Mathilda EberhardUntitled (2012)

This is the fourth time I’ve featured Eberhard’s images.

I can’t lie: I am really rather fond of her work. Not all of it is good but there’s never any question as its veracity.

Mathilda Eberhard is always going to show a raw slice of her truth.

I feel as if this manifests in her work in a atypical and anti-photographic way. I am not at all sure how to say it without resorting to nebulous abstractions, so I’ll draw a metaphor: it’s as if image making is not unlike sewing. The thread pierces the fabric passes under it before piercing the fabric again to reappear. The tradition of image making emphasizes the importance of tracing the thread along the surface; and as an image maker you want to offer as vivid a glimpse of the thread as possible. It’s like Eberhard flips over the seam and then focuses on the absence of the thread–an inverted experience of negative time, a focus on the indecisive moment instead of the decisive one.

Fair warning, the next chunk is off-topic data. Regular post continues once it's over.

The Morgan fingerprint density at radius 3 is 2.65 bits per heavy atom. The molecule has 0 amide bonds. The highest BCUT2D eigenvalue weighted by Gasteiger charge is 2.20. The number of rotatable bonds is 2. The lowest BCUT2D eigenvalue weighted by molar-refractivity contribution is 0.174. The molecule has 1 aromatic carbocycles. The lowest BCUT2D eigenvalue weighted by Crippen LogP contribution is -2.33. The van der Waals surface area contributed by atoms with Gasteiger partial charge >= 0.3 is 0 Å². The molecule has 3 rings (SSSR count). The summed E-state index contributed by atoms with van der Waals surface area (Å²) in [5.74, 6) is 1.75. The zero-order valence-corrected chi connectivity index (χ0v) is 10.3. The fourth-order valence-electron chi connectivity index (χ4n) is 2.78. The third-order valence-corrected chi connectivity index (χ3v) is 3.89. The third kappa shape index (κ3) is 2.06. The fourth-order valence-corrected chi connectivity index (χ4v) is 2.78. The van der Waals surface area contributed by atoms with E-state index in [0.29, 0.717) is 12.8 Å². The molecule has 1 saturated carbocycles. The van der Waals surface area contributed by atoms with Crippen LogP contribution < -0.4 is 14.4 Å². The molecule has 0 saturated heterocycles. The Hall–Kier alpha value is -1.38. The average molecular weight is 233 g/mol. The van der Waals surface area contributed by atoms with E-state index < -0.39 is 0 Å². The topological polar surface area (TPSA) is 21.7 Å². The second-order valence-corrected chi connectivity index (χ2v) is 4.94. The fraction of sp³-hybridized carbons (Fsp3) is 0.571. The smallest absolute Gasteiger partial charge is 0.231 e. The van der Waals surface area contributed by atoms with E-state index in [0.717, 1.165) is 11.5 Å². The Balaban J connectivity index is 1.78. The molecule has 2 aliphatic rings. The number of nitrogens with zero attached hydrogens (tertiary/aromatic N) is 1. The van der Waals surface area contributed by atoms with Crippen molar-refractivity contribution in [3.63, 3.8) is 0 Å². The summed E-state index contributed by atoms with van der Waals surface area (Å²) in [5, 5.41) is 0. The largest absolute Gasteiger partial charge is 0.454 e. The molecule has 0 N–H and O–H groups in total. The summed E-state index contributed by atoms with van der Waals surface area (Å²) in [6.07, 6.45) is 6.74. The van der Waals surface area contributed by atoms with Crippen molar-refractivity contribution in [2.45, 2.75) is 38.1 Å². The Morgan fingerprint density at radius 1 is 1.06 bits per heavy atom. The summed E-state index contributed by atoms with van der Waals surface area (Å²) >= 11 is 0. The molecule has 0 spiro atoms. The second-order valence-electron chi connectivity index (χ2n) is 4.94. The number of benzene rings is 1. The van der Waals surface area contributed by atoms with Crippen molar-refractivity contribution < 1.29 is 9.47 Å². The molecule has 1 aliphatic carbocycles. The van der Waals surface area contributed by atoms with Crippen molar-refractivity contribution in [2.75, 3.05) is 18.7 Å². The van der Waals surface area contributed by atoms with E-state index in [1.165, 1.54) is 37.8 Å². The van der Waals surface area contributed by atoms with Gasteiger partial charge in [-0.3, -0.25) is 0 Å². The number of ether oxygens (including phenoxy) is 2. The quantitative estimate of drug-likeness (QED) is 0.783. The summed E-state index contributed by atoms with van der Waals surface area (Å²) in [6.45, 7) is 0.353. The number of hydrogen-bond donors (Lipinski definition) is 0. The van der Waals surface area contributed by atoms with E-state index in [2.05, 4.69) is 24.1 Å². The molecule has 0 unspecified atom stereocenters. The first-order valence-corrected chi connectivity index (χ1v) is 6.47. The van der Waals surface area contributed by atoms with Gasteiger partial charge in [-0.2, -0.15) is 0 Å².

Personally, I am all about the leaning in brought by narrative tension–I want to know the story. There is no way to extrapolate any sort of story beyond something archetypally human–and therefore seemingly quotidian, mundane.

The thing is: I find myself investing far more into her work than I do with the majority of ‘narrative’ imagery. Perhaps, I have–in my own work–been looking for something in decisive moments that belongs only to the indecisive ones.

Mike BrodieUntitled Frame from A Period of Juvenile Prosperity (200X)

Brodie was born in Arizona circa 1985.

Next we hear from him, it’s 2002. He’s 17 and now lives in Pensacola, FL.

He gets it in his head to visit a friend in Mobile and hops a train–as luck would have it–headed in the opposite direction. He ends up in Jacksonville, FL.

After bumming around for a few days, he catches the same train home.

“[The experience] sparked something and Brodie began to wander across the U.S. by any means that were free – walking, hitchhiking and train hopping.”

In 2004, Brodie found a Polaroid camera stuffed behind a car seat. Sans any formal training, Brodie criss-crossed the States using the camera to document his travels. .